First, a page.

New Kieschnick & Co. plan? Tone down BRTF proposals

After I noted the presence of a “confidential” report for the Blue Ribbon Task Force on Synod Structure and Governance, I had several offers to see the report. I have it in hand, now, and will be posting excerpts this weekend.

One of my sources who sent it to me — who is well placed in the International Center to be privy to such conversations — told me that discussions are taking place on how to tone down the Blue Ribbon Task Force proposals so as to make them seem more palatable to delegates. This is still in the discussion stages — and I guess we’ll find out within the next few weeks if Kieschnick and the Task Force decide to do this. But the idea, he said, is not just to salvage something from the expensive task force process (he says this $500,000 report is just the tip of the iceberg) but also in the hopes that it saves Kieschnick’s hide.

They have gotten the message that delegates are not happy with the Blue Ribbon Task Force proposals and they’re working on what’s the best course of action. They could try the same approach that House and Senate Democrats took in the Health Care debate — push through the changes despite public outrage — but they also realize that this would seriously threaten any hope that Kieschnick has of squeaking a win out. Once again, I’m hearing that “everything is on the table.”

As soon as I hear more, I’ll share it with you. And I’ll work on getting out some of this report as soon as I can.


Comments

New Kieschnick & Co. plan? Tone down BRTF proposals — 23 Comments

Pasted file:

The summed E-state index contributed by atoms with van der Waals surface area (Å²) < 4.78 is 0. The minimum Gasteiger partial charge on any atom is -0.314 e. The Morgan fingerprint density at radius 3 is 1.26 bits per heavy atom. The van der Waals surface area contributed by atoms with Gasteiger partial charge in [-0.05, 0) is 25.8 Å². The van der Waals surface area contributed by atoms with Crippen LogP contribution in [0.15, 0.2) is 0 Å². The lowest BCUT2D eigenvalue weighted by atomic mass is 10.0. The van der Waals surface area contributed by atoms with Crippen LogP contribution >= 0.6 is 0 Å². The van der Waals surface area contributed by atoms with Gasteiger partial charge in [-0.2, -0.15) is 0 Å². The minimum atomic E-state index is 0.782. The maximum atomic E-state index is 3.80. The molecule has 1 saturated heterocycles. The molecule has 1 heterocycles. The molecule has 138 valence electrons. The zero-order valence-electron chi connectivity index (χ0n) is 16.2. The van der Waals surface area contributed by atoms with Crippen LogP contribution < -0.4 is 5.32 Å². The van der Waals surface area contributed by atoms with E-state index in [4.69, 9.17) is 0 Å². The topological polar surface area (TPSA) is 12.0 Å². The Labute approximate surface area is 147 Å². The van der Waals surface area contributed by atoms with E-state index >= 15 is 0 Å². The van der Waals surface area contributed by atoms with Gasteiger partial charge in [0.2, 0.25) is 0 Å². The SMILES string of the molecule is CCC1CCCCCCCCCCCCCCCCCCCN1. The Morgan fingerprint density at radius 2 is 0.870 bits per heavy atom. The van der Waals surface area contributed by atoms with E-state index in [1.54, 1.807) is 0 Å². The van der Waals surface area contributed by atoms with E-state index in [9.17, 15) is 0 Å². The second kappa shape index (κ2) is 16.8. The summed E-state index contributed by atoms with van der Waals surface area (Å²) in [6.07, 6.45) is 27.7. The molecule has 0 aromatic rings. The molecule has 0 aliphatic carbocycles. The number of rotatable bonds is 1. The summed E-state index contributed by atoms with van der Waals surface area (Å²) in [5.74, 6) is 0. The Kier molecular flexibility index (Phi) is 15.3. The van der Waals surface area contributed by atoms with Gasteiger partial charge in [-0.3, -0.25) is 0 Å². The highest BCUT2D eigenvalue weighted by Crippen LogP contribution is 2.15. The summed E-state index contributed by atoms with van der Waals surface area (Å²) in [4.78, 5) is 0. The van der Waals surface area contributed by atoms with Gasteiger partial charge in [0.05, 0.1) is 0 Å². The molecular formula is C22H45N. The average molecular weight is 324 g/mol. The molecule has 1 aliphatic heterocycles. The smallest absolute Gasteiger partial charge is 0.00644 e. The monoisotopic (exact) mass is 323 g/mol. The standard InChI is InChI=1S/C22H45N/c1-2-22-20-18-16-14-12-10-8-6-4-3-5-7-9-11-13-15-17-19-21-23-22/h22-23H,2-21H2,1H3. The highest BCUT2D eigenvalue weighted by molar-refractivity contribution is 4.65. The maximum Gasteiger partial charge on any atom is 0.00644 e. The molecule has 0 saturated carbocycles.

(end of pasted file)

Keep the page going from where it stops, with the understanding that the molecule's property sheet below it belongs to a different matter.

1. This would not surprise me, if President Kieschnick now tries to “triangulate” the BRTFSSG and its radical, unpopular recommendations. But the truth is, this whole Blue Ribbon boondoggle is his idea! President Kieschnick himself initiated and appointed the entire Task Force!

  2. “everything is on the table.”

    Great!

    How about putting the BRTFSSGBS in File 13 and resigning.

    And if the BRTF knows what’s good for them, the members will find somewhere else to be than at the convention.

  3. Does the Presidential election come before or after the BRTF votes? I’ve heard the BRTF will pre-empt the President vote, is so, what are the implications of this?

  4. Does the Presidential election come before or after the BRTF votes?

    The plan that Chairman Kieschnick has announced is that Sunday and Monday will be devoted to the restructuring proposals (coming out of Committee 8), and then the normal convention routine, beginning with elections, will start on Tuesday.

  5. Chicago-style politics meets the Church. If this stuff gets rammed through, will Papal Bulls be issued to confessional and liturgical parishes?

  6. At the regional gathering I attended it was asked if the election for president came after the BRTF stuff. The answer was — yes that’s what was planned. BUT the current president proposes the agenda to the delegates at the opening of the convention and asks for acceptance of said agenda. The delegates can reject the proposed agenda.

    I’m hoping that is what happens. And if it does, I assume then the delegates can ask for the presidential election to come first. Those votes would be interesting, but telling.

  7. Conv. Delegate-
    you are exactly right about agenda. The standing rules are passed even before the agenda is passed. There might need even to be modification of them. It happened last time and the JF crowd immediately began hollering that “some” were attempting to derail the convention. However, clearer minds prevailed and the rules were passed amended.

    Hey Mollie-
    if you could please scan the document and post as a .pdf here at Steadfast Lutherans. It will save us me a phone call to the palace, and would be very helpful for all to see.